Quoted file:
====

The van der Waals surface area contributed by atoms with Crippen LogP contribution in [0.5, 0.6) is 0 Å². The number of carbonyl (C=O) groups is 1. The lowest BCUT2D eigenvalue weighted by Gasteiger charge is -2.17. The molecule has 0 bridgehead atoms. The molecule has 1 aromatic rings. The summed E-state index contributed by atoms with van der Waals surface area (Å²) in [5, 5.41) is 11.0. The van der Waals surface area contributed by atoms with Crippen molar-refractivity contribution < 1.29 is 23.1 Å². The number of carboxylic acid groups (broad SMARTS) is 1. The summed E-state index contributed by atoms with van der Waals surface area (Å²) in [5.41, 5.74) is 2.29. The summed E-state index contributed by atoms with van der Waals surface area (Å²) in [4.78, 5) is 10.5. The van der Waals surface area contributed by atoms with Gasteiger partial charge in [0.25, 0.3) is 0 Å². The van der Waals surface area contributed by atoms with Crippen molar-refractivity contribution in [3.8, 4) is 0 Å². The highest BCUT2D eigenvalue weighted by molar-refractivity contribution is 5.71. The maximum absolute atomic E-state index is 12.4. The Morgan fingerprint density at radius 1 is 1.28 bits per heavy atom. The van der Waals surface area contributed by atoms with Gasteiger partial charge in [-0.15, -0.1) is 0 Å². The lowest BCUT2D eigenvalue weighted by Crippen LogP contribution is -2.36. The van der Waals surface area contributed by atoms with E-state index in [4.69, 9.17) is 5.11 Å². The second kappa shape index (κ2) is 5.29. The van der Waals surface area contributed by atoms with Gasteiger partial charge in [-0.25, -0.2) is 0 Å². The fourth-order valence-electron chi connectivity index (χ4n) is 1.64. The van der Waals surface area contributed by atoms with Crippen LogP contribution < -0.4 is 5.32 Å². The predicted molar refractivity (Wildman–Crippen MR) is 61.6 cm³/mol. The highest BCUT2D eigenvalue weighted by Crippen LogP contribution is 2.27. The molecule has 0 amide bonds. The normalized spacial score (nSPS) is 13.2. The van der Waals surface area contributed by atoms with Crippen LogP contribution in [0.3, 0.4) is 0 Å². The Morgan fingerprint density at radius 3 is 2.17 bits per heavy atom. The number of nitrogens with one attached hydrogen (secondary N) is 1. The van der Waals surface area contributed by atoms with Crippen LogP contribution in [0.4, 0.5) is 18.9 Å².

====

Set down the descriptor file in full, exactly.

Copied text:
The van der Waals surface area contributed by atoms with Crippen LogP contribution in [0.5, 0.6) is 0 Å². The number of carbonyl (C=O) groups is 1. The lowest BCUT2D eigenvalue weighted by Gasteiger charge is -2.17. The molecule has 0 bridgehead atoms. The molecule has 1 aromatic rings. The summed E-state index contributed by atoms with van der Waals surface area (Å²) in [5, 5.41) is 11.0. The van der Waals surface area contributed by atoms with Crippen molar-refractivity contribution < 1.29 is 23.1 Å². The number of carboxylic acid groups (broad SMARTS) is 1. The summed E-state index contributed by atoms with van der Waals surface area (Å²) in [5.41, 5.74) is 2.29. The summed E-state index contributed by atoms with van der Waals surface area (Å²) in [4.78, 5) is 10.5. The van der Waals surface area contributed by atoms with Gasteiger partial charge in [0.25, 0.3) is 0 Å². The van der Waals surface area contributed by atoms with Crippen molar-refractivity contribution in [3.8, 4) is 0 Å². The highest BCUT2D eigenvalue weighted by molar-refractivity contribution is 5.71. The maximum absolute atomic E-state index is 12.4. The Morgan fingerprint density at radius 1 is 1.28 bits per heavy atom. The van der Waals surface area contributed by atoms with Gasteiger partial charge in [-0.15, -0.1) is 0 Å². The lowest BCUT2D eigenvalue weighted by Crippen LogP contribution is -2.36. The van der Waals surface area contributed by atoms with E-state index in [4.69, 9.17) is 5.11 Å². The second kappa shape index (κ2) is 5.29. The van der Waals surface area contributed by atoms with Gasteiger partial charge in [-0.25, -0.2) is 0 Å². The fourth-order valence-electron chi connectivity index (χ4n) is 1.64. The van der Waals surface area contributed by atoms with Crippen LogP contribution < -0.4 is 5.32 Å². The predicted molar refractivity (Wildman–Crippen MR) is 61.6 cm³/mol. The highest BCUT2D eigenvalue weighted by Crippen LogP contribution is 2.27. The molecule has 0 amide bonds. The normalized spacial score (nSPS) is 13.2. The van der Waals surface area contributed by atoms with Crippen LogP contribution in [0.3, 0.4) is 0 Å². The Morgan fingerprint density at radius 3 is 2.17 bits per heavy atom. The number of nitrogens with one attached hydrogen (secondary N) is 1. The van der Waals surface area contributed by atoms with Crippen LogP contribution in [0.4, 0.5) is 18.9 Å².